An affectionate cat at the Squamish SPCA needs some help from her animal-loving friends.
Thought to have been abandoned when her former guardians moved, Puma was in poor condition when she came into the care of the BC SPCA, infested with earmites, internal parasites and a flea infestation so bad she was anemic. This friendly girl also suffers from manx syndrome, which causes a malformation of the spine, among other problems.
Puma needed emergency surgery to repair a sudden rectum prolapse, and her “bunny puff” tail was also amputated, as it kept getting stuck.
“She’s now recovering well from the repair and amputation, but there’s a chance that the repair may not take, and she could need a more invasive surgery called a coloplexy,” says BC SPCA Squamish Valley Branch manager Marika Donnelly. “Puma is a sweet young lady who loves to be brushed and pet and loves to snuggle in your lap. She gets along great with dogs and has become fast friends with our own special needs resident cat.”
Medical costs to care for Puma are expected to go as high as $2,000. A non-profit organization, the BC SPCA relies mainly on public donations to care for the province’s most vulnerable animals.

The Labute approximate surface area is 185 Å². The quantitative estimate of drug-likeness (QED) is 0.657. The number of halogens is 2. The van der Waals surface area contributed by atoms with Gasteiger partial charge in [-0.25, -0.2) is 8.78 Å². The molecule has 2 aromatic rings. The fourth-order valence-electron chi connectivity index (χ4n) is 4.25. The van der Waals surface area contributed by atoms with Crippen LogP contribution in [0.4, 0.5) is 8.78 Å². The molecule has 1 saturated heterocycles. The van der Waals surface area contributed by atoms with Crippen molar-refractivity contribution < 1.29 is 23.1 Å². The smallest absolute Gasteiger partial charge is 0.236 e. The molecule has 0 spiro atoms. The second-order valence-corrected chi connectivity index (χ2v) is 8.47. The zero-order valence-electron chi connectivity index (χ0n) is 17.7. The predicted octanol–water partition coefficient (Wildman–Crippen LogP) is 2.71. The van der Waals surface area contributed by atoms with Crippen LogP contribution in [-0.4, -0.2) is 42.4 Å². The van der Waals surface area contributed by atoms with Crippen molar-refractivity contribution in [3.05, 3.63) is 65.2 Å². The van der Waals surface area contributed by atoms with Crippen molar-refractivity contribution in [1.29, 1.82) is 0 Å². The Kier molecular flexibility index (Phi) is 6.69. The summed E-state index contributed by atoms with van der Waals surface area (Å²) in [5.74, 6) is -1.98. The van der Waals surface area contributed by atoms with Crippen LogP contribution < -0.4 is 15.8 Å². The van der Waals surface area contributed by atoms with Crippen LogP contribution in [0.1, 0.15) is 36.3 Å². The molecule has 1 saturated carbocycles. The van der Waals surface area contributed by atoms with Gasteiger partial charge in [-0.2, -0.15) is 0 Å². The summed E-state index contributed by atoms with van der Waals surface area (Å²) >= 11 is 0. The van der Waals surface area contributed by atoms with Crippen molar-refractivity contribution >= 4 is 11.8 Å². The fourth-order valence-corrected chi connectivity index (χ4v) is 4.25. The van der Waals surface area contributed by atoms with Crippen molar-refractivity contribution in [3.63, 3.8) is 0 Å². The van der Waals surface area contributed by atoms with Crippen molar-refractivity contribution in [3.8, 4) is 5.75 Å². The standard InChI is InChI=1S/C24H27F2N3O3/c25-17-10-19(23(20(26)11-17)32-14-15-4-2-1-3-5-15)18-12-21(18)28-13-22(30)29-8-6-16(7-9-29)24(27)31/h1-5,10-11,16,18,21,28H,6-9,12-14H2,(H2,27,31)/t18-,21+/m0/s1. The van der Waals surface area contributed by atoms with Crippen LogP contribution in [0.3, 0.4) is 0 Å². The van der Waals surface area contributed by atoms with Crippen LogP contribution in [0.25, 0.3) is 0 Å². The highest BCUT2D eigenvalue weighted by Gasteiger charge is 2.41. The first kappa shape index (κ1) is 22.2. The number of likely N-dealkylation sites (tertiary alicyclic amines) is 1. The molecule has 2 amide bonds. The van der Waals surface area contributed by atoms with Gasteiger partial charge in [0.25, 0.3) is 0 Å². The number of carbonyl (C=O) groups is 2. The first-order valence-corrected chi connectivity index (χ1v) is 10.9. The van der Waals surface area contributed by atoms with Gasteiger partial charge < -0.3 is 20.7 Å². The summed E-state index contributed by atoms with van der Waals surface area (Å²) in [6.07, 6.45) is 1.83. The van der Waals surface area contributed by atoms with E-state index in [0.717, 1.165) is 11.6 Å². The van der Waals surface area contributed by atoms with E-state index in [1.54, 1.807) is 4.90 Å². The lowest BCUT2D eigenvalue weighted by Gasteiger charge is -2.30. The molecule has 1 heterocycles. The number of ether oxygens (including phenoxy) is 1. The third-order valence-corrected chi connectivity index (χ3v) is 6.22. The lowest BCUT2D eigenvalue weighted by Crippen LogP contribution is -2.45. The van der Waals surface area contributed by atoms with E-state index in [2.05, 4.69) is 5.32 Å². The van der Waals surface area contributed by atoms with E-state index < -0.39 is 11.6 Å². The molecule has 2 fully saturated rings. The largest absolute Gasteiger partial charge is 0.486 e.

“She is such a gem! We’d just like to help this amazing kitty overcome all the disadvantages she’s already had to face, and hopefully, help her find a loving forever home.”
To help Puma and other animals like her at the Squamish SPCA, you can donate online or in person at the branch, located on Government Road in the municipal works yard in Squamish.
The British Columbia Society for the Prevention of Cruelty to Animals is a not-for-profit organization reliant on public donations. Our mission is to protect and enhance the quality of life for domestic, farm and wild animals in B.C.